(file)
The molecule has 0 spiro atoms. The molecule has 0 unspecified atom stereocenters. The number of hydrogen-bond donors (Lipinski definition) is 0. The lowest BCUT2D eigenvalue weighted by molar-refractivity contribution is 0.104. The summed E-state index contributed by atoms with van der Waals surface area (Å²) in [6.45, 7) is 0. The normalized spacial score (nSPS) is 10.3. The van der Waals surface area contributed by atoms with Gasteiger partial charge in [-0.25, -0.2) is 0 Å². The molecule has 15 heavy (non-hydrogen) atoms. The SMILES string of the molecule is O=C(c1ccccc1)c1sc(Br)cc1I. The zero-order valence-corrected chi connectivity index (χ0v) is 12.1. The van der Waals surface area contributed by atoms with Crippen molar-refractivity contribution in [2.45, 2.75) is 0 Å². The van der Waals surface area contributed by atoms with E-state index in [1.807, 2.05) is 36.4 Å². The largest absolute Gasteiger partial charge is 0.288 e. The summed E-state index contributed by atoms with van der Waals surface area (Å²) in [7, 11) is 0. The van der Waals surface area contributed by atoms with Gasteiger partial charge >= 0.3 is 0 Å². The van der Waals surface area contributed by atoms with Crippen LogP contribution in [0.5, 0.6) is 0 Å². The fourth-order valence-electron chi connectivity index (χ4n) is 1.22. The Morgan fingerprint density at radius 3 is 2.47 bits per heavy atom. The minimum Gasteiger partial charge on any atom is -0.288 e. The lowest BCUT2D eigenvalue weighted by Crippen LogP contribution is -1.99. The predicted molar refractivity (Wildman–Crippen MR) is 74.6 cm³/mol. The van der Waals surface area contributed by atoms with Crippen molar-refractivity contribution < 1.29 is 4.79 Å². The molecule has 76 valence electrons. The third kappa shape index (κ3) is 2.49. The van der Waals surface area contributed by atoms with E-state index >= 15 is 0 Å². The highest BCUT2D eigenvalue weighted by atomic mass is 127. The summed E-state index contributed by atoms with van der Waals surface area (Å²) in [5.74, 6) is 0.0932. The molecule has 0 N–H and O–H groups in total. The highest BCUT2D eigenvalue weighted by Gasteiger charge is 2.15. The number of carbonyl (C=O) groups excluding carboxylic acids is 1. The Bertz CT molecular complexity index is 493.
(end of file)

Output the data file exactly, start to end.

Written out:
The molecule has 0 spiro atoms. The molecule has 0 unspecified atom stereocenters. The number of hydrogen-bond donors (Lipinski definition) is 0. The lowest BCUT2D eigenvalue weighted by molar-refractivity contribution is 0.104. The summed E-state index contributed by atoms with van der Waals surface area (Å²) in [6.45, 7) is 0. The normalized spacial score (nSPS) is 10.3. The van der Waals surface area contributed by atoms with Gasteiger partial charge in [-0.25, -0.2) is 0 Å². The molecule has 15 heavy (non-hydrogen) atoms. The SMILES string of the molecule is O=C(c1ccccc1)c1sc(Br)cc1I. The zero-order valence-corrected chi connectivity index (χ0v) is 12.1. The van der Waals surface area contributed by atoms with Crippen molar-refractivity contribution in [2.45, 2.75) is 0 Å². The van der Waals surface area contributed by atoms with E-state index in [1.807, 2.05) is 36.4 Å². The largest absolute Gasteiger partial charge is 0.288 e. The summed E-state index contributed by atoms with van der Waals surface area (Å²) in [7, 11) is 0. The van der Waals surface area contributed by atoms with Gasteiger partial charge >= 0.3 is 0 Å². The van der Waals surface area contributed by atoms with Crippen LogP contribution in [0.5, 0.6) is 0 Å². The fourth-order valence-electron chi connectivity index (χ4n) is 1.22. The Morgan fingerprint density at radius 3 is 2.47 bits per heavy atom. The minimum Gasteiger partial charge on any atom is -0.288 e. The lowest BCUT2D eigenvalue weighted by Crippen LogP contribution is -1.99. The predicted molar refractivity (Wildman–Crippen MR) is 74.6 cm³/mol. The van der Waals surface area contributed by atoms with Crippen molar-refractivity contribution < 1.29 is 4.79 Å². The molecule has 76 valence electrons. The third kappa shape index (κ3) is 2.49. The van der Waals surface area contributed by atoms with E-state index >= 15 is 0 Å². The highest BCUT2D eigenvalue weighted by atomic mass is 127. The summed E-state index contributed by atoms with van der Waals surface area (Å²) in [5.74, 6) is 0.0932. The molecule has 0 N–H and O–H groups in total. The highest BCUT2D eigenvalue weighted by Gasteiger charge is 2.15. The number of carbonyl (C=O) groups excluding carboxylic acids is 1. The Bertz CT molecular complexity index is 493.